As playwright David Mamet puts it,
“[Storytelling] is not… the communication of ideas but rather the inculcation in the audience of the instincts of the hunt.”
What keeps us engaged when consuming content is our brain’s constant desire and struggle to piece everything together to figure out what happens next, a phenomenon Robert McKee named “narrative drive”.
This process lies at the heart of dramatic writing, being why you just can’t put a good book down and why you binge whole seasons in one go.
Dramatic irony is a literary device in which the audience knows something the characters of a story don’t.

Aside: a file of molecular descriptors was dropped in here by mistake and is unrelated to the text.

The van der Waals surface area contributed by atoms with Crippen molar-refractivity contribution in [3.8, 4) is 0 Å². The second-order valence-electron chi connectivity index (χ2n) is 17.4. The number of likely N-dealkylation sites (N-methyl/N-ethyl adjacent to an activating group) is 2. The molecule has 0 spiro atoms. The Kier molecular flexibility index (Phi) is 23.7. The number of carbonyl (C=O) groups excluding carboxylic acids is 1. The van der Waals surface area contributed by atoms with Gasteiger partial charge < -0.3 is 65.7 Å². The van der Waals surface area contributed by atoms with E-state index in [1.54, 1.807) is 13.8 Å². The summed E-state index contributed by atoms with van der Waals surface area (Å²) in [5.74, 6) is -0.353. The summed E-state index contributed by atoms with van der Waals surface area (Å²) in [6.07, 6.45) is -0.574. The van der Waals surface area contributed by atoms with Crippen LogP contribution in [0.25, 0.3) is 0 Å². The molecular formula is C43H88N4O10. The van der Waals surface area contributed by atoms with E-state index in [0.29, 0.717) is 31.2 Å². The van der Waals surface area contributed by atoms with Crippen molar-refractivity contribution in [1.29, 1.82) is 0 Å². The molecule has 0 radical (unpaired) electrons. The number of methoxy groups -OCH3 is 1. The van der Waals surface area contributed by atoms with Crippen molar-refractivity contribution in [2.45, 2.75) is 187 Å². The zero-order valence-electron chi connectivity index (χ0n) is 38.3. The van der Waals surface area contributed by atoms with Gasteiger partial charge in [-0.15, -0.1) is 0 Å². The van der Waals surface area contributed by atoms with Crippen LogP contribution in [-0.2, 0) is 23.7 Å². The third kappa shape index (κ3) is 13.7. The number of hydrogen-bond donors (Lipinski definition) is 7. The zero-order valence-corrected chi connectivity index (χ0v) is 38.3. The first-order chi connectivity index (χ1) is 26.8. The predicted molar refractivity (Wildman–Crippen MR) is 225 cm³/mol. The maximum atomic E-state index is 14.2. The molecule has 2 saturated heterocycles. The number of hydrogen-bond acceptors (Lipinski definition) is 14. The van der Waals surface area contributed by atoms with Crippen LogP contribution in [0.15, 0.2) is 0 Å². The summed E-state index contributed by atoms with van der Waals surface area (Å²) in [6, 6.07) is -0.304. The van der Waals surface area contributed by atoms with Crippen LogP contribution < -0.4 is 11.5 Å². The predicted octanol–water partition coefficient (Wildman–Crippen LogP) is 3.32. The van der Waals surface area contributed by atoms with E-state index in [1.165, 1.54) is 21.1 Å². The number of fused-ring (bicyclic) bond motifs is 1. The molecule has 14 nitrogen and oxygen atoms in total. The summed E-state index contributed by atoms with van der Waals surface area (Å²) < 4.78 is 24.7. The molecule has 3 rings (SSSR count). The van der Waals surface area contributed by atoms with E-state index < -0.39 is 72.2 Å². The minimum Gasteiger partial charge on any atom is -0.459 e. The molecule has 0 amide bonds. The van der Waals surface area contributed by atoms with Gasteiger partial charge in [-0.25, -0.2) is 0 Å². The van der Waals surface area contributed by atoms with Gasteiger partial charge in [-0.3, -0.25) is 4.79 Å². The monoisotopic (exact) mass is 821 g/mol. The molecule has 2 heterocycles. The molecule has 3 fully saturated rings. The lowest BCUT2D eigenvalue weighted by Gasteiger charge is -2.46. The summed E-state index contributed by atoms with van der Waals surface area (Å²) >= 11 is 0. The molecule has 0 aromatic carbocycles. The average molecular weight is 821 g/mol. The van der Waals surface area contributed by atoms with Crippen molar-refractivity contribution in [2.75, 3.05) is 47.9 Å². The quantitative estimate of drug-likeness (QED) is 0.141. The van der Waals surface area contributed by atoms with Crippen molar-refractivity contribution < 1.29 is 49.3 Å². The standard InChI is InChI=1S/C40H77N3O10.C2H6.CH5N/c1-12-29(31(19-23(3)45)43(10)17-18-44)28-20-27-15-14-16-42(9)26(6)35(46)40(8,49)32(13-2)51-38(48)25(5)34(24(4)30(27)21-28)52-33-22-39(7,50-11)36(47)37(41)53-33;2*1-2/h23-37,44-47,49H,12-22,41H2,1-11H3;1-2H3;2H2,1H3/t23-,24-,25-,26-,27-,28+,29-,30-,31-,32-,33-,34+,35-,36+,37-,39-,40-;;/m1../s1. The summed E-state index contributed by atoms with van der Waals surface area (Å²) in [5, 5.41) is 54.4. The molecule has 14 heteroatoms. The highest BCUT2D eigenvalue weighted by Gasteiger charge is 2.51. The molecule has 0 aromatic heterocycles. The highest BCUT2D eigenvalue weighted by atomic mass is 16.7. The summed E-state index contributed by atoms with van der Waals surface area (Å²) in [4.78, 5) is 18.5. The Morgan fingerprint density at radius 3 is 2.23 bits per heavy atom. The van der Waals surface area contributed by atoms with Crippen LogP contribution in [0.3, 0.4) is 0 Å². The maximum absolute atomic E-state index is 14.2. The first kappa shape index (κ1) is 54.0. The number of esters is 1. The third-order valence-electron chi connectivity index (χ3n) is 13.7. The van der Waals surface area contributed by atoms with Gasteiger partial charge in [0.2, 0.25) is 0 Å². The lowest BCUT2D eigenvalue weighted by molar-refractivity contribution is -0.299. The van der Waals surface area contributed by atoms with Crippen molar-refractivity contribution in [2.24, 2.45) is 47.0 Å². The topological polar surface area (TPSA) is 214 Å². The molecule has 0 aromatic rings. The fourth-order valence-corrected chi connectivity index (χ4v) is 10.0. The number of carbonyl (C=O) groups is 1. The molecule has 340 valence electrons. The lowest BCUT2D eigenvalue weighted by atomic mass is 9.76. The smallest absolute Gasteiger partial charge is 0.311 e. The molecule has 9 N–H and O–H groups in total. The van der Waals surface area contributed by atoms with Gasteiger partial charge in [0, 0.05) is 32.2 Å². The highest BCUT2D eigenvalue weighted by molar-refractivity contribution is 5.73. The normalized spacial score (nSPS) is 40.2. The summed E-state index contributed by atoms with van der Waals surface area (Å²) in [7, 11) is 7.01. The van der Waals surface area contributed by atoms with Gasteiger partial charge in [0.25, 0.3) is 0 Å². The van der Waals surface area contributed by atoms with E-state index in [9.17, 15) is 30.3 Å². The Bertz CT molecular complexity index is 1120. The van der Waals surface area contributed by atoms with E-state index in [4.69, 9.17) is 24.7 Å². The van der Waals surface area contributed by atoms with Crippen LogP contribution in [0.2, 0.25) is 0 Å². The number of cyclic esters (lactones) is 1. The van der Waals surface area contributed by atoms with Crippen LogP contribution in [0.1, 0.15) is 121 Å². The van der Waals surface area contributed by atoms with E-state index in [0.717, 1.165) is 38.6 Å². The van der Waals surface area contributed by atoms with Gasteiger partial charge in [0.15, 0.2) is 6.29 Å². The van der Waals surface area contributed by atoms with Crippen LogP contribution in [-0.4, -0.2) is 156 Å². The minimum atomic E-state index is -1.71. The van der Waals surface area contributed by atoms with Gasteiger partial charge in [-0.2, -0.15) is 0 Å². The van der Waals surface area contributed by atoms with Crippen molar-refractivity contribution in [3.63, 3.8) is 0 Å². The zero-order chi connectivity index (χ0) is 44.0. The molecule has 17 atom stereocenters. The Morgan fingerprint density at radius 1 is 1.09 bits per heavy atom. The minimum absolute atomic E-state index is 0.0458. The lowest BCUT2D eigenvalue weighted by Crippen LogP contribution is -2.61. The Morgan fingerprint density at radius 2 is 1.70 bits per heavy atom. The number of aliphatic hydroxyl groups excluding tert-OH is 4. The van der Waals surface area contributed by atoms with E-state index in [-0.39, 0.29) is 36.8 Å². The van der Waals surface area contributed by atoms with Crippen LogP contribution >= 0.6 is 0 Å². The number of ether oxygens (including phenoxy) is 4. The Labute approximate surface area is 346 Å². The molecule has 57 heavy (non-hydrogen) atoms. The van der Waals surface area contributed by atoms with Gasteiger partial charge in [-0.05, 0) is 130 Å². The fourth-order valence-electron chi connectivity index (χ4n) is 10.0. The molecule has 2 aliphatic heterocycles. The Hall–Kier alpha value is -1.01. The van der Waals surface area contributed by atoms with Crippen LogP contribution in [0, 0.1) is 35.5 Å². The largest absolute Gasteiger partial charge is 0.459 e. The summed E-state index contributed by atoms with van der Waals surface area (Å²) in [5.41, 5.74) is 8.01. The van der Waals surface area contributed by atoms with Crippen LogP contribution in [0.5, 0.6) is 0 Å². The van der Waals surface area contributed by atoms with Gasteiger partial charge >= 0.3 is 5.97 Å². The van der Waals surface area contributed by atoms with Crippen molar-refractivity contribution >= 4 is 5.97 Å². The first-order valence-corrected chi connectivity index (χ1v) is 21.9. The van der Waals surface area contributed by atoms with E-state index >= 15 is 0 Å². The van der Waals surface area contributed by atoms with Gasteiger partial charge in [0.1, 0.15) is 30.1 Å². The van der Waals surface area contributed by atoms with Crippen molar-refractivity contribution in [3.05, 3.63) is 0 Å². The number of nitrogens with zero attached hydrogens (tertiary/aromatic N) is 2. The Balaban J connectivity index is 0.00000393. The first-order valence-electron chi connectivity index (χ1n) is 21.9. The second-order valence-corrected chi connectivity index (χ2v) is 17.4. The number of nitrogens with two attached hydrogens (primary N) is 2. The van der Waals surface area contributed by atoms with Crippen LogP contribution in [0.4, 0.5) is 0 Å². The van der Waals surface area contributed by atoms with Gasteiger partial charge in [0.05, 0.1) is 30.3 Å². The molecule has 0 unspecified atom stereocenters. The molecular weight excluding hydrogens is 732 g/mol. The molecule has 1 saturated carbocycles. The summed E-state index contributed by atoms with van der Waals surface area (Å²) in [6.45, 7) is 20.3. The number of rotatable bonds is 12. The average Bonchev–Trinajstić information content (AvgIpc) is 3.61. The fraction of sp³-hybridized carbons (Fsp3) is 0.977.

A story can create engagement by relying on narrative drive: making us curious about what happens next.
However, if we know the ending, the author can make us wonder how the events unfold.
This is pulled from the plays of ancient Greeks, who didn’t believe that knowing the ending of a story will spoil it. Most of their tragedies revolved around mythic heroes, whose fates were well-known.
What makes these stories tick instead is dramatic irony. It’s about the journey, not the destination.
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